Poetry Society of South Carolina
By Asimoula Alissandratos
The Gadsden GAB is a monthly publication that’s written by BG residents, for BG residents. Every two weeks, we’ll feature an article from the GAB on the Bishop Gadsden website. To read more, you can read the entire March edition here.
As an art form, poetry often combines the incongruous to offer new perspectives. The story of the Poetry Society of South Carolina (PSSC) also contains many paradoxes. One of the original founders of meetings to hear and discuss poetry was deaf. Two high school dropouts became authors and founders. Another founder repeatedly stepped down from years of service as president vowing not to return but did so ably every time there was need. The society’s name was at first more aspirational than descriptive: it was not statewide but concentrated in Charleston, specifically, South of Broad. And poetry was not always the subject. Eventually, the organization was led for several decades by professors not from the liberal arts The College of Charleston, but from the military academy, The Citadel.
The PSSC was incorporated in 1920 and modeled on the decade-earlier Poetry Society of America (in New York). But in imitable Charleston fashion, it was the first state poetry society in the U.S. The founders shared an interest in poetry as well as genealogical and/or social ties. Their era inherited the previous century’s European custom of small gatherings in salons to hear poetry, together with the education and sensibility to appreciate it.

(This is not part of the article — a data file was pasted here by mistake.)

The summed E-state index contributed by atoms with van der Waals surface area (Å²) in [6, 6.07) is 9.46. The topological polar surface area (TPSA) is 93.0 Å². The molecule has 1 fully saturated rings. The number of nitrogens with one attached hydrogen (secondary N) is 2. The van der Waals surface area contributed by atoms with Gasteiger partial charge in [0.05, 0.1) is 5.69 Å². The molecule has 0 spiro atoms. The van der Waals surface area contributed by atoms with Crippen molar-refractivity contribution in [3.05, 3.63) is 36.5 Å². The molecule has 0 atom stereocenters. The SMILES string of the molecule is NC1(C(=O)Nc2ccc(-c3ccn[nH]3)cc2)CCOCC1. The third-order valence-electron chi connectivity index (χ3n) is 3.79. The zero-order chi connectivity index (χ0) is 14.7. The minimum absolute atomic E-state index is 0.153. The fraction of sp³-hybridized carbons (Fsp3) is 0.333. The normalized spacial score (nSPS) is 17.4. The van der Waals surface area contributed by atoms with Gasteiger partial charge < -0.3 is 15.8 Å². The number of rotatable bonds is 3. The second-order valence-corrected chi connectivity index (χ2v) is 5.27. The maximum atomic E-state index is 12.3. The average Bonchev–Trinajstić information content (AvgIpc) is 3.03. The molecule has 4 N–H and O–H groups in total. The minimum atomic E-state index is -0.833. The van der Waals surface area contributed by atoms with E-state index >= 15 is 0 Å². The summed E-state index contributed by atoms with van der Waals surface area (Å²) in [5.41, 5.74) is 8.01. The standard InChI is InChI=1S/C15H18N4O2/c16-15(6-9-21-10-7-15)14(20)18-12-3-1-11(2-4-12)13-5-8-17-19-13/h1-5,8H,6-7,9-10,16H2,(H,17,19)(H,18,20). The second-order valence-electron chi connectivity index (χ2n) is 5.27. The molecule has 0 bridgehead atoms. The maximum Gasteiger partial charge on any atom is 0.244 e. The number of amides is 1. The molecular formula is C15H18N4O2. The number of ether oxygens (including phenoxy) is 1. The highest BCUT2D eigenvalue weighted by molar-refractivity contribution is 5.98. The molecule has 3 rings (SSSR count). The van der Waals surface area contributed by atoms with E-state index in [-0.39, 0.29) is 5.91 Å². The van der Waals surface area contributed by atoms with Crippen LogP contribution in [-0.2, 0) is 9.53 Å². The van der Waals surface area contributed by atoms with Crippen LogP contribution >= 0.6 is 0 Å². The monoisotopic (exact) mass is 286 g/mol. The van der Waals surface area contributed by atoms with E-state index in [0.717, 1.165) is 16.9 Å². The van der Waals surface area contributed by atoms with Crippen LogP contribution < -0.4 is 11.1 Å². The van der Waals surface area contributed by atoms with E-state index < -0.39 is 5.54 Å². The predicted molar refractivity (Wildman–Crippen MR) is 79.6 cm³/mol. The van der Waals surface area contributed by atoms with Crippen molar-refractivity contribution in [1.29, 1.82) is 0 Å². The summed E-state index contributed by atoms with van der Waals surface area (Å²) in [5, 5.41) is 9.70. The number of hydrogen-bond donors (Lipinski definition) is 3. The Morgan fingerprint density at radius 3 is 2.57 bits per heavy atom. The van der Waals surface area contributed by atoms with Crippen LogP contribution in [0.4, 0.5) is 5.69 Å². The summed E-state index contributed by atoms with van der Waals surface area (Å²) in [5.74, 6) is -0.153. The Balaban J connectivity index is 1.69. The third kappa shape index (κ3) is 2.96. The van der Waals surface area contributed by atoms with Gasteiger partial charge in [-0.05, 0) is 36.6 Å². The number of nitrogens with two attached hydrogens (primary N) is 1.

The founders. Two independent groups–male and female–planted the seeds. Three men met to read and critique poetry. Dubose Heyward, the sickly descendant of a signer of the U.S. Constitution and later the author of Porgy, wanted to be a writer but had stopped school to work odd jobs after his father’s early death. Heyward found a mentor in John Bennett, an Ohio native, who married into a prominent Charleston family. He too was a high school dropout, but worked at a newspaper and became an author. A perfectionist of many talents, he penned Master Skylark, a popular children’s book. Hervey Allen, a wounded World War I veteran and impressively intelligent published poet, moved to Charleston from Pittsburgh, where he had graduated from the eponymous university and after writing Anthony Adverse. This threesome formed a writers’ group where they vigorously critiqued each other’s work.
Laura Bragg, the Massachusetts-born graduate of Simmons College and daughter of a Methodist minister, overcame illness and loss of hearing at age six to be hired as librarian of the Charleston Museum, where she earned respect as an innovator before being appointed Director. Only while recovering from the Spanish flu did she become interested in poetry, which she pursued enthusiastically by starting a women’s group to read and discuss poetry. Two Ashley Hall graduates participated: Elizabeth Myers, future wife of Charleston Mayor and U.S. Senator Burnet Maybank and later one of 12 charter members of the Charleston Junior League, together with Josephine Pinckney, whom Bragg mentored and whose quite wealthy mother had rejected Dubose Heyward as a suitor for her daughter. The group also included Helen von Kolnitz Hyer, another Simmons graduate and museum employee with a talent for poetry, together with Elizabeth Miles, an educator. Underpaid, Bragg entered a Boston marriage with Isabel Bowen Heyward, Dubose Heyward’s distant cousin, who nursed Bragg during her convalescence from the Spanish flu and hosted their poetry meetings.